Archives/Shop 3.0/Slodac/archive

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The Pelican Case and Sata cable arrived yesterday. Will update page with the newest case design. I plan on waiting util I've gotten the better SSD, LVDS board, and custom PCB parts before making the case nice and pretty.


I neglected this section for a few days of playing around with the board. I know I'm going to miss some things, and I hate that, sorry.

Ok, I'm gearing up to re-tool this wiki page and make it a format conducive to software and hardware design rather than a big parts list. This will likely happen sometime late next week.

I've successfully accessed a hard drive through the board's SATA port. The board does appear to support booting from SATA. The wandboard specifically is designed with a hardware switch of sorts to control which device the board will boot from. In order to toggle the switch, you have to unsolder two resistors and then resolder one of them to different pads. Definitely doable, but a little hardcore of an endeavor at the moment. Doing this will also void any warranty I/you may hold, so worth waiting until the board's been broken in first.

Alternately, it may be possible to create a custom u-boot.imx image to write to the sd card which will re-direct the boot to a sata drive. Unfortunately I have yet to find such an image already created, so for the next few days I'm going to see what I can learn about u-boot and attempt my hand at creating this bootloader image.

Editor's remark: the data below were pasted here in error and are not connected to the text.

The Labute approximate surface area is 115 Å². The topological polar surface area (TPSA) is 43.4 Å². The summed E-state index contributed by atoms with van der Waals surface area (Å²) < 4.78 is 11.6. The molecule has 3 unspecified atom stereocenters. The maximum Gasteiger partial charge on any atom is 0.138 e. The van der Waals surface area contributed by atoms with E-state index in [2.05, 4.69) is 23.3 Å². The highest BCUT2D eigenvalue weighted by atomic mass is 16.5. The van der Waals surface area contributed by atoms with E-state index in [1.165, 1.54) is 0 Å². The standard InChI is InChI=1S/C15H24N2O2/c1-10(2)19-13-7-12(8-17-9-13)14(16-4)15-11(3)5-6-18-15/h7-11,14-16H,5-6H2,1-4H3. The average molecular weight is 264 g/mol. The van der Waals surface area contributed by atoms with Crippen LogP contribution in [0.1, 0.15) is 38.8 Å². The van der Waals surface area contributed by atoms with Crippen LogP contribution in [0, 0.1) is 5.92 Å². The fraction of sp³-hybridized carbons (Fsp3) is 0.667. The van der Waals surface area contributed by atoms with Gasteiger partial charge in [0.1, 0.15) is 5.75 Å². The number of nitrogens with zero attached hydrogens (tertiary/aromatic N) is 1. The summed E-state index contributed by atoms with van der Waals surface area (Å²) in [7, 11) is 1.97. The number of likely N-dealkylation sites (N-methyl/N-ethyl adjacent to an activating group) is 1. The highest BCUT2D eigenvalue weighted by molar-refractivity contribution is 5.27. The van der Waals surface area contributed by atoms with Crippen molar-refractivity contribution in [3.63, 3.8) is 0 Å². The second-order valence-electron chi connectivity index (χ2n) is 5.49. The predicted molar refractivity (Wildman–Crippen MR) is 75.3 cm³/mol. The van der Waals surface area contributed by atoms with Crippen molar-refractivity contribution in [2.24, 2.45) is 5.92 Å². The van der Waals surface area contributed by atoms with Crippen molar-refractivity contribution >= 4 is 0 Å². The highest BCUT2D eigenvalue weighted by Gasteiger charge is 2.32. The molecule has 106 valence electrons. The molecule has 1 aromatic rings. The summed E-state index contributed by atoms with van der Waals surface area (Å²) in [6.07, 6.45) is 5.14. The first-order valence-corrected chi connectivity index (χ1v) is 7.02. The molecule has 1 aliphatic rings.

I also learned that the Wandboard/i.mx6 is "hard-float", which as I understand it means that there is a hardware module available to aid in the calculation of floating point equations. Some boards, such as the Raspberry Pi (I think), are "soft-float" which means that the processor has to emulate the same functionality to replace the hardware unit. This splits our options for an OS into two categories: armhf and armel. In order to squeeze the most performance out of this board, I'm now focusing on armhf images/distros for use with the board.

The Ubuntu 12.04 image provided by Wandboard is armel. There are several people/projects that are creating their own armhf versions though, I hope to cover this in more depth later.

I believe that the ALARM (Arch Linux ARM) project provides an armhf rootfs, but this is merely speculation on my part. I have yet to see conclusive evidence for either case and don't feel quite like having my ass chewed by some of the inhabitants of the archlinux-arm irc channel.


Hold this for later capacitor.


Wifi and Bluetooth work OoB (out-of-box) on Ubuntu 12.04. Archlinux still has nice wifi support from lemoneerlabs, but no bluetooth.

Google Group thread here.


At the shop crashcart and enabrintain were able to get the board running entirely off of a USB battery pack! The hack entailed using some pretty beefy capacitors to get the wandboard through the first second of boot up.

Now that the battery is figured out, I'm looking to source a better USB hub and finally start looking at getting a screen. I'd like to hold out for ChalkElectronic's screen to become available, but I may get something else in the meantime.